Two lecturers at the Federal University Oye-Ekiti, FUOYE, Dr. Akinyemi Omonijo and Professor, Adeyemi Oluwagbemiga have accused management of the University of flagrant disobedience to valid court orders.
According to the lecturers, the management of the University refused to obey two separate judgements of the National Industrial Court, sitting in Akure and Abuja respectively that ordered their immediate reinstatement
In the case of Dr. Omonijo, the current Chairman, Academic Staff Union of Universities, ASUU of the University, was placed on an indefinite suspension by the University in 2019, via two separate letters dated February 14 and 15, 2019, signed by the then Acting Registrar of the institution, Mrs. Olayinka Adeniran-Ajayi.
Aggrieved, Dr. Omonijo through his lawyer, Mr. Femi Falana, SAN in suit number NICN/AK/21/2019 filed before the National Industrial Court, Akure Division urged the court to declare his indefinite suspension without pay illegal, unconstitutional, and a violation of the provisions of the Trade Union Act.
However, during the pendency of the suit, both parties reached an amicable settlement of their disputes and requested that judgment of the court be entered based on the agreement.
Consequently, Justice Kiyersohot Damulak in a consent judgement set aside Dr. Omonijo’s suspension and ordered the University to reinstate him to his status as Senior Lecturer and to pay his salaries, allowances, and entitlements from February 2019.
Justice Damulak further held that the letters dated 14 and 15 February 2019 regarding his suspension should be withdrawn along with the withdrawal of the claimant’s claims in the suit.
Subsequently, the University in a letter dated November 10, 2021, signed by the Acting Registrar and Secretary to the Governing Council, Mufutau Ibrahim, acknowledged the receipt of the consent judgment.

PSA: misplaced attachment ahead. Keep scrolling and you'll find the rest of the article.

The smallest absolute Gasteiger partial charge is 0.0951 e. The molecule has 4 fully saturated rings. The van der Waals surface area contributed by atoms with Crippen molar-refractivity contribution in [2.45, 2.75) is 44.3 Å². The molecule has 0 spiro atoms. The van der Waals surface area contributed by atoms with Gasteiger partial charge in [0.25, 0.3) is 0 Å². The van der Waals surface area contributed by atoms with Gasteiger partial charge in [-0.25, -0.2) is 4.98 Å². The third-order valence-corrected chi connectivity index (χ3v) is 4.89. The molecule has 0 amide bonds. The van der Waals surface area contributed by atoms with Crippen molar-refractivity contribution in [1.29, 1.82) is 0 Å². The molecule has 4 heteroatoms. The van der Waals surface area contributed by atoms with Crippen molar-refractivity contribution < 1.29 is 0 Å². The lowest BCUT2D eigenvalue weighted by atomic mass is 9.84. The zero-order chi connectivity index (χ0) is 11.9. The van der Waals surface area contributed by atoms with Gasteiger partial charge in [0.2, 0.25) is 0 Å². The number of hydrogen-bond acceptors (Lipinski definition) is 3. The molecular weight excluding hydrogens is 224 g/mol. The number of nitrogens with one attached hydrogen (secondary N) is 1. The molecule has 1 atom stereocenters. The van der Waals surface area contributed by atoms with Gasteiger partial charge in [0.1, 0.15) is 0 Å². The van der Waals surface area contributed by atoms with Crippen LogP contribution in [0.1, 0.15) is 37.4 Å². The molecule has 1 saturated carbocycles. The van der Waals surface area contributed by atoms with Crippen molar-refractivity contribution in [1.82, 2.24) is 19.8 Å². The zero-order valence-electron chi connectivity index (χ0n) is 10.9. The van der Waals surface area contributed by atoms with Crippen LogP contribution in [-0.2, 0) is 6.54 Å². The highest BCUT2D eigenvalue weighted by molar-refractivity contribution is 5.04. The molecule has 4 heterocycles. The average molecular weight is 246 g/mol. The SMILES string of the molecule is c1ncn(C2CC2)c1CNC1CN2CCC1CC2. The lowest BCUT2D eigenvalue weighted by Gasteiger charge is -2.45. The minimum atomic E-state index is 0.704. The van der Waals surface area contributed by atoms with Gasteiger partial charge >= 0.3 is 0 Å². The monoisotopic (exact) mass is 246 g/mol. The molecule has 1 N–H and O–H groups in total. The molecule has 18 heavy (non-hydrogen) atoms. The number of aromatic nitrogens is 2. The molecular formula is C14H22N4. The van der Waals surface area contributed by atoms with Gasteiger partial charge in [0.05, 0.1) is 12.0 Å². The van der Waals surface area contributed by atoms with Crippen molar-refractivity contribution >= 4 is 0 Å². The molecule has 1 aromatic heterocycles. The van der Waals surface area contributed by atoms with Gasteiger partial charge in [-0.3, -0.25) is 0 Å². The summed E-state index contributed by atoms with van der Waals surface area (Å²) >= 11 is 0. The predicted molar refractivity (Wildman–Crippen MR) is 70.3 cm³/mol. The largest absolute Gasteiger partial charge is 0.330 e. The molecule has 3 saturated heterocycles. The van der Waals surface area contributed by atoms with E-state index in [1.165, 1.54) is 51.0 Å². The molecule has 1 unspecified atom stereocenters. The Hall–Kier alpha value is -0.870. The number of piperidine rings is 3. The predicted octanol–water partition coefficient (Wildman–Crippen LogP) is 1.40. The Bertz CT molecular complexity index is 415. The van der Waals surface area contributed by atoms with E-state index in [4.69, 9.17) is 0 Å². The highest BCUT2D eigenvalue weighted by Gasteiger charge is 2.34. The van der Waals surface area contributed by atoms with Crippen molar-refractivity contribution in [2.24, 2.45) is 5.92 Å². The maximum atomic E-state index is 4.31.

The letter stated that the Governing Council of the University, at its sixth Extraordinary Meeting held on Wednesday, 3 November 2021, directed that, he should be reinstated to the service of the University with immediate effect.
The letter however added that considering the nature of the offence allegedly committed, further disciplinary action would be taken irrespective of the outcome of the criminal proceedings, in deference to the court.
But, Falana in a letter written to the University, urged the Governing Council to comply with the consent judgement of the National Industrial Court, pointing out that the court did not attach any precondition in the judgement.
He warned that attaching a precondition would be in contempt of the court.
Similarly, in suit number NICN/AK/64/2018 filed by Professor Adeyemi against the institution, Justice Oyejoju Oyewumi of the National Industrial Court, Abuja Division had in her judgement delivered on November 12, 2019, declared his letter of termination dated October 31, 2018, null and void.
Justice Oyewumi held that Professor Adeyemi is still in the employment of the University and should be reinstated back to his erstwhile position without any loss of seniority, rank and entitlement whatsoever.
The court also restrained the management of the University from further interfering with his rights, privileges and performance of his duties as an Associate Professor in the University.
Rather than complying with the court order, the University approached the Court of Appeal, Akure Division to challenge the judgement,
However, the appellate court in a ruling delivered on October 6, 2021, by Justice Rita Pemu dismissed the appeal for want of diligent prosecution.
Justice Pemu observed that counsel for the appellant (University) was absent after having been duly served with a hearing notice.
Dissatisfied, the University again appealed to the Supreme Court praying the Apex Court to allow the appeal and set aside the judgement of the lower court.
The appellant argued that the lower court erred in law when it struck out its Motion on Notice filed on October 14, 2020, insisting that the appellant was present in court and was represented by the Head, Legal Unit, Mr. Lawrence Eni.
Dismayed, Professor Adeyemi accused the University of using delay tactics stressing that appeal from decisions of the NICN ends at the Court of Appeal.
He added that the NICN has exclusive original jurisdiction over employment-related complaints and cases, stressing that appeals from decisions of the NICN go to the Court of Appeal and the decision of the Court of Appeal, on any appeal arising from any civil jurisdiction of the NICN, is final.
He argued that only appeals from decisions of the NICN in respect of criminal cases can be made to the apex court of Nigeria.